“It was a way to make my own music myself and not have to pay to go to other studios, where I had, not disappointing experiences, but the kind of experiences where I thought, 'I could do this'. I was lucky enough to meet the guys at [respected Glasgow studio] Green Door and Sam; that's how Casual Sex came about. I spent a lot of time there learning how to record. The dream scenario is to do that when I get too old to tour.
“I can be a bit of a dictator in the studio,” he continues. I sometimes worry I get a bit like... what's his name, Billy Corgan? It's just the nature of how a lot of the first album was put together before we came together as a band. The longer we've been together, the more we write together.”
The upside of this arrangement is that while other groups may blow the budget on rushed recording sessions, Catholic Action have the luxury of time to refine their songs as much as they want.
“It is an advantage over some other bands," agrees Dubber, dubbed ‘the Wolf of Waterloo Street’ by his bandmates thanks to a day job at a Glasgow city centre bank. "We can just jump into the studio and start recording.”
“Remember The Yawns?” asks McCrory. “They put an album out that was so good. I remember thinking that's what Catholic Action should do; work on an album, and just put it out to announce who we were. We've not done that, but we do have a lot of material. We've spent a lot of time coming up with stuff to the point we're happy with it. It’s just as much fun for me to tinker around in the studio.”
Catholic Action might be the first Glasgow band in 40 years to be mentioned in the same breath as ‘70s glam rock heroes The Sweet, but it’s a comparison not quite as ludicrous as it sounds. While they don’t go in for leather jumpsuits – at least, not on this particular evening – their songs have a strong melodic foundation, but a tough exterior that pushes them away from the self-consciously twee C86 revivalists.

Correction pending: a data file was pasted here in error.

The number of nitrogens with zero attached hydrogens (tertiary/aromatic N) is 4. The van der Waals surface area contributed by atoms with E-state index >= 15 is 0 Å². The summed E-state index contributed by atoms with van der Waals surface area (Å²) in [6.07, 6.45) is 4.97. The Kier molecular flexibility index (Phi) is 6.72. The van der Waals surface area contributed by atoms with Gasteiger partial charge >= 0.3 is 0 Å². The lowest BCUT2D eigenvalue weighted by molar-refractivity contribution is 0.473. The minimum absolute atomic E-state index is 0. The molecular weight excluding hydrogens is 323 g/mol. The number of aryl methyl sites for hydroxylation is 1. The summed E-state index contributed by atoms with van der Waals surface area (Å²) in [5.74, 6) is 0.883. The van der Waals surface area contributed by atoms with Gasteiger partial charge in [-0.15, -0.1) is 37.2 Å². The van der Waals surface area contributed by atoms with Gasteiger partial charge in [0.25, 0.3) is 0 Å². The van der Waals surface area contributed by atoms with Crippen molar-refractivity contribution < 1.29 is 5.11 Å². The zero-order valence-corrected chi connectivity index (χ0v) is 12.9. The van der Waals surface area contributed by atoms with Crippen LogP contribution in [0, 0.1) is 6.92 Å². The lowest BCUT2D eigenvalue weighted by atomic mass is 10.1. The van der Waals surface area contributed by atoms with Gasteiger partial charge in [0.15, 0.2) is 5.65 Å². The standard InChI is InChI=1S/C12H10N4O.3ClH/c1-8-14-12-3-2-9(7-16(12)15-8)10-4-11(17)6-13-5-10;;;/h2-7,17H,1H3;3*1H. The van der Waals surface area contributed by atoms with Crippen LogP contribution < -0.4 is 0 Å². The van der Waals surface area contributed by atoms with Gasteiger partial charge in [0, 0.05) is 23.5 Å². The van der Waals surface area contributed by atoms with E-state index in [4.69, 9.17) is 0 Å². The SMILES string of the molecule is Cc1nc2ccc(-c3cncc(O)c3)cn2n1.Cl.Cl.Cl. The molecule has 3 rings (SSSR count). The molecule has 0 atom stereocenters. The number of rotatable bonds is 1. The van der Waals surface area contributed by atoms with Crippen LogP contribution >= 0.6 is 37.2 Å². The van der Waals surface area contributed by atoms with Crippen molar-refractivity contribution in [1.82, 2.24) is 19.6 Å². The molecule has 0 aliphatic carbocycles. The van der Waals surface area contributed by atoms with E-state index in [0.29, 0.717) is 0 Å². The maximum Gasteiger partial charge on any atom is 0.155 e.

"In my mind, it’s all about good songs,” McCrory insists. "If the song can be played on an acoustic guitar and be just as powerful, then great. I was talking to Bill [Ryder-Jones] about this – there's always a reservation coming from an indie background and being shamelessly poppy. But I really like shameless pop music. To me, the thing that excuses is having really interesting harmonies, or a great guitar part that Andrew plays, or just sonically something that catches your ear... My Bloody Valentine are an enormous influence. They're not apparently a pop band, but sonically it's like music from the Moon.”
The other burning question is… what’s with the name? While by no means controversial in itself, just saying aloud the words Catholic or Protestant can still, depressingly, arouse strong passions in some individuals from the west of Scotland. “Our name has been on posters for a year and I've not seen any vandalism,” Clark insists. McCrory offers a fuller explanation. “It's not a super-religious thing. Actually, no, it absolutely is a super-religious thing.” He pauses as his bandmates erupt with laughter. “I was brought up Catholic, as was Ryan. Catholic guilt really does exist, for better or worse.
“There are some things you do that are perfectly normal as a young teenager, yet you really do think you're going to hell for it. So I suppose a ‘Catholic action’ would be any action, or lack of action, brought about by this overwhelming Catholic guilt. I didn't think I had it – but the older I've got, I look back at my teenage years and realise that I was really quite affected by it. My mum thought it was a terrible name – which is obviously why I thought it was brilliant. I thought we might have some trouble with it, but we've not had any at all. If we can play Belfast... I'll be happy.” It’s doubtful a trip across the Irish Sea would pose the group any problems. A band already used to winning hearts and minds, given their breezy charm and knack for writing winning melodies, it’s hard to imagine Catholic Action ever making enemies.